Preparing for heaven isn’t very pragmatic at all:

            One of the major criticisms of mainstream Christianity throughout history has been the church’s over-emphasis on the afterlife, with a neglect towards the present human condition. Jordan Peterson mentioned in one of his videos that this is why philosophers such as Friedrich Nietzsche saw Christianity as immoral (roughly speaking). Even in modern mainstream Christianity there is a strong emphasis on the abandonment of this world in favor of going to heaven after you die. They are waiting to either die, or waiting for Jesus to come back to fix their lives. As Austin’s reply reveals, the primary focus, from the perspective of the church (not necessarily the bible), is to save souls – which implies the damnation of everything else in this life besides souls. What happens in action is that churches focus solely on “getting people saved” by trying to convert people into believing in their doctrine so that those new converts can do the same thing and can go to heaven when they die. Meanwhile, the actual world is left abandoned, seen as evil, and seen as nothing to do with spirituality or God. This is the Christianity that Austin and Manu_ela_roy subscribe to, powerless in this world, and all powerful in the next. Of course, they’ll object to this, but it’s clearly exposed in what they have already written. I oppose this kind of Christianity, as I believe it is blinded in one eye, and has strayed from the original intent of the bible.

            The original intent expressed throughout the bible is to bring heaven to earth – a very pragmatic idea:

            God’s kingdom rules in the hearts of men (Luke 17:21), as men rule on earth (Genesis 1:26, Psalm 115:16, Matthew 18:18-20), in accordance to God’s will and purpose (Matthew 6:10, Proverbs 19:21). True Christianity is meant to influence the world (Matthew 5:13-15, Matthew 13:32-33) and disciple nations (Matthew 28:18-20, Isaiah 2:2-3), not just “get people saved” (Matthew 7:21-23, Matthew 23:13-15), and that’s why there should be an emphasis on the Kingdom and not just salvation. Even salvation or being born again is a means to an end (John 3:5)… it’s a means to get into the kingdom! When you focus on living out the principles of the Kingdom and you actively engage the world and the places of influence you create an environment conducive of the salvation of souls… but that isn’t the end in itself… God’s purpose for us is to steward what he gives us in this life (Matthew 25:14-29), to be a ruler, a manager, over the purposes and resources he has given each one of us according to our ability and in accordance with his character (Luke 16:1-13).

            Religion prepares man to leave earth, the Kingdom empowers man to dominate earth. Religion focuses on Heaven, the Kingdom focuses on earth. Religion is reaching up to God, the Kingdom is God coming down to man. Religion wants to escape earth, the Kingdom impacts, influences, and changes the earth. So I’d say there is a big difference to how you live your life and that they are completely different in action and in their impact on the world.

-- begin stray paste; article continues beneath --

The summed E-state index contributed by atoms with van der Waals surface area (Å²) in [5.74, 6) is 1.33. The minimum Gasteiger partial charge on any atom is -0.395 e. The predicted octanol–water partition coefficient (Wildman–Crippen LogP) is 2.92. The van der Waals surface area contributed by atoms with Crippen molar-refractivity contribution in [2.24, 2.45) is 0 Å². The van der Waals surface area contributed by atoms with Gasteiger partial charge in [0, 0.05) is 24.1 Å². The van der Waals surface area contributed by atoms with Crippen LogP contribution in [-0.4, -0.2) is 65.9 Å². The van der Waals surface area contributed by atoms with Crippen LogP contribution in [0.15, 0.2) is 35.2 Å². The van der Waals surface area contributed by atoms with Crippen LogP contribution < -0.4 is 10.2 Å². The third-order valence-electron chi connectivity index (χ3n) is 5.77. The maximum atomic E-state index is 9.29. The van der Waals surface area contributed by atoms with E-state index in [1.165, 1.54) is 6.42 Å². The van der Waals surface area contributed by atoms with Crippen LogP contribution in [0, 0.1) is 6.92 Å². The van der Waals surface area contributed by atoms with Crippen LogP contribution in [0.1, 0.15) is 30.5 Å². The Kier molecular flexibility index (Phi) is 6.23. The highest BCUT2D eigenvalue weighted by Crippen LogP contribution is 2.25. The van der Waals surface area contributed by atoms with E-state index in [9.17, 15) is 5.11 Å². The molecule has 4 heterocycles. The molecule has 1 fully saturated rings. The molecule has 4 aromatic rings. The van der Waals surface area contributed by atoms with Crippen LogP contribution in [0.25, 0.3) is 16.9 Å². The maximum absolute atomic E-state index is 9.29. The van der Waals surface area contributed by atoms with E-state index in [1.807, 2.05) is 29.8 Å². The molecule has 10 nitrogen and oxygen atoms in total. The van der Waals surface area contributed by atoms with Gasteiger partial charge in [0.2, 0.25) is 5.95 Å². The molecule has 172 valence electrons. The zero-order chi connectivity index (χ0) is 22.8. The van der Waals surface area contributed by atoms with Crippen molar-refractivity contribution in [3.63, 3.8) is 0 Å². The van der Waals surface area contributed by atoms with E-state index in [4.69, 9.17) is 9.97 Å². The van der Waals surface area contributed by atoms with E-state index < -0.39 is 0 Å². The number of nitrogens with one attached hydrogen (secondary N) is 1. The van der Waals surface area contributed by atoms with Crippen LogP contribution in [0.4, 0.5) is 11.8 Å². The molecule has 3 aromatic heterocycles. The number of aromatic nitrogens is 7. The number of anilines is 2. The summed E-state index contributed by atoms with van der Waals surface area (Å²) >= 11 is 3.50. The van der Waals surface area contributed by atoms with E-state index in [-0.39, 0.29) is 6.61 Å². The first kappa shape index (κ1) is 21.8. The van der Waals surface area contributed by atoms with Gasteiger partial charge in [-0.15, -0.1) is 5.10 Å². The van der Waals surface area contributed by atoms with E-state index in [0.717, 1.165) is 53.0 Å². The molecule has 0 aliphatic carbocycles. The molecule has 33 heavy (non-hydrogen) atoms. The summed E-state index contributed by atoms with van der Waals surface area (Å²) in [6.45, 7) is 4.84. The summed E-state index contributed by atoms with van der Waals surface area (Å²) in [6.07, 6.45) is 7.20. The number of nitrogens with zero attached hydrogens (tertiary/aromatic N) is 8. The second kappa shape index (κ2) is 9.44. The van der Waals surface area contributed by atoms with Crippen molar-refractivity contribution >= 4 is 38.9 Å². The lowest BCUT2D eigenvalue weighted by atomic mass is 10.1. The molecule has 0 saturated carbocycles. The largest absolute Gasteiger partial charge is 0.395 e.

Also Austin is wrong, we don’t follow Jesus’ teachings ‘because’ of the eternal implications of our actions… that would be like only deciding not to cheat on your wife because you feel like you’d go to hell. You don’t cheat on your wife because you love your wife! You also obey God, not because of the punishment He may lay upon you, but because you love God. Also, you fundamentally misunderstand the bible as a whole, as you forget the original purpose God had for mankind before they sinned… to rule the earth under God’s authority. You have too much of an emphasis on salvation as the end goal, and missed the fact that before man sinned God had a purpose for man, and that salvation is a means to reinstate man back to his original assignment. You have to ask yourself the question, what if man never sinned? What was God’s original purpose in creating man? Surely it wasn’t for man to sin just so God could save them… Rather, after man was given dominion over the earth (Genesis 1:26), they sinned and lost their dominion to the devil (Luke 4:5-7), so Jesus had to come to destroy the works of the devil (1 John 3:8), take back dominion over the earth (Matthew 28:18), and reinstate humanity back to their original purpose (Matthew 25:34) as ruling as a kingdom of priests (Exodus 19:5-6, Revelation 1:5-6), and Jesus had to give man back the dominion and Kingdom they lost in the beginning (Daniel 7:26). Most Christian’s only know half the story, so they emphasis Heaven, forget earth, and only know about salvation… but have no clue as to what Jesus was even really talking about with the Kingdom of God. Christian’s also overlook when the old testament is teaching about the Kingdom of God.